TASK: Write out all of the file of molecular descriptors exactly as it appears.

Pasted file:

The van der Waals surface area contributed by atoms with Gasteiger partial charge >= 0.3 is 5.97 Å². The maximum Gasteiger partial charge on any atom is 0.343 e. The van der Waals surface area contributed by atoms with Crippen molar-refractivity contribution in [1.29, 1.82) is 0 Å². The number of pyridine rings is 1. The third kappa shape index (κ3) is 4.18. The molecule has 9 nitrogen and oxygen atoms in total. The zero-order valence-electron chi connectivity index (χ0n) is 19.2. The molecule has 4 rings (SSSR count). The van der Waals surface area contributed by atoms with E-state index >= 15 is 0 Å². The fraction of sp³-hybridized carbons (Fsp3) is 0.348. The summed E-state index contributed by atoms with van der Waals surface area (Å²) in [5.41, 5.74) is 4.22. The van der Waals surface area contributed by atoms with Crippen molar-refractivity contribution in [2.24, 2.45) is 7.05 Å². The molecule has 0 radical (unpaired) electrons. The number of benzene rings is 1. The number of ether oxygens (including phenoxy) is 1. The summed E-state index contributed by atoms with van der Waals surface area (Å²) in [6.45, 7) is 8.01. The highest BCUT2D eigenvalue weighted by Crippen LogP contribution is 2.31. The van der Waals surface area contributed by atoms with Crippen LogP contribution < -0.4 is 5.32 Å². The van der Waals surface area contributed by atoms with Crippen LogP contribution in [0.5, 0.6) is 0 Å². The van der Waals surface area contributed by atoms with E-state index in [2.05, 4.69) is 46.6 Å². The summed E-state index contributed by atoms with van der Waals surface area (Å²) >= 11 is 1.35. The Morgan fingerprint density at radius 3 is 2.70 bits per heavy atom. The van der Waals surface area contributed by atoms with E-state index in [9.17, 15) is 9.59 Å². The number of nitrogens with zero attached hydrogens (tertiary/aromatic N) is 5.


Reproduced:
The van der Waals surface area contributed by atoms with Gasteiger partial charge >= 0.3 is 5.97 Å². The maximum Gasteiger partial charge on any atom is 0.343 e. The van der Waals surface area contributed by atoms with Crippen molar-refractivity contribution in [1.29, 1.82) is 0 Å². The number of pyridine rings is 1. The third kappa shape index (κ3) is 4.18. The molecule has 9 nitrogen and oxygen atoms in total. The zero-order valence-electron chi connectivity index (χ0n) is 19.2. The molecule has 4 rings (SSSR count). The van der Waals surface area contributed by atoms with E-state index >= 15 is 0 Å². The fraction of sp³-hybridized carbons (Fsp3) is 0.348. The summed E-state index contributed by atoms with van der Waals surface area (Å²) in [5.41, 5.74) is 4.22. The van der Waals surface area contributed by atoms with Crippen molar-refractivity contribution in [2.24, 2.45) is 7.05 Å². The molecule has 0 radical (unpaired) electrons. The number of benzene rings is 1. The number of ether oxygens (including phenoxy) is 1. The summed E-state index contributed by atoms with van der Waals surface area (Å²) in [6.45, 7) is 8.01. The highest BCUT2D eigenvalue weighted by Crippen LogP contribution is 2.31. The van der Waals surface area contributed by atoms with Crippen LogP contribution < -0.4 is 5.32 Å². The van der Waals surface area contributed by atoms with Crippen LogP contribution in [0.5, 0.6) is 0 Å². The van der Waals surface area contributed by atoms with E-state index in [2.05, 4.69) is 46.6 Å². The summed E-state index contributed by atoms with van der Waals surface area (Å²) >= 11 is 1.35. The Morgan fingerprint density at radius 3 is 2.70 bits per heavy atom. The van der Waals surface area contributed by atoms with E-state index in [9.17, 15) is 9.59 Å². The number of nitrogens with zero attached hydrogens (tertiary/aromatic N) is 5.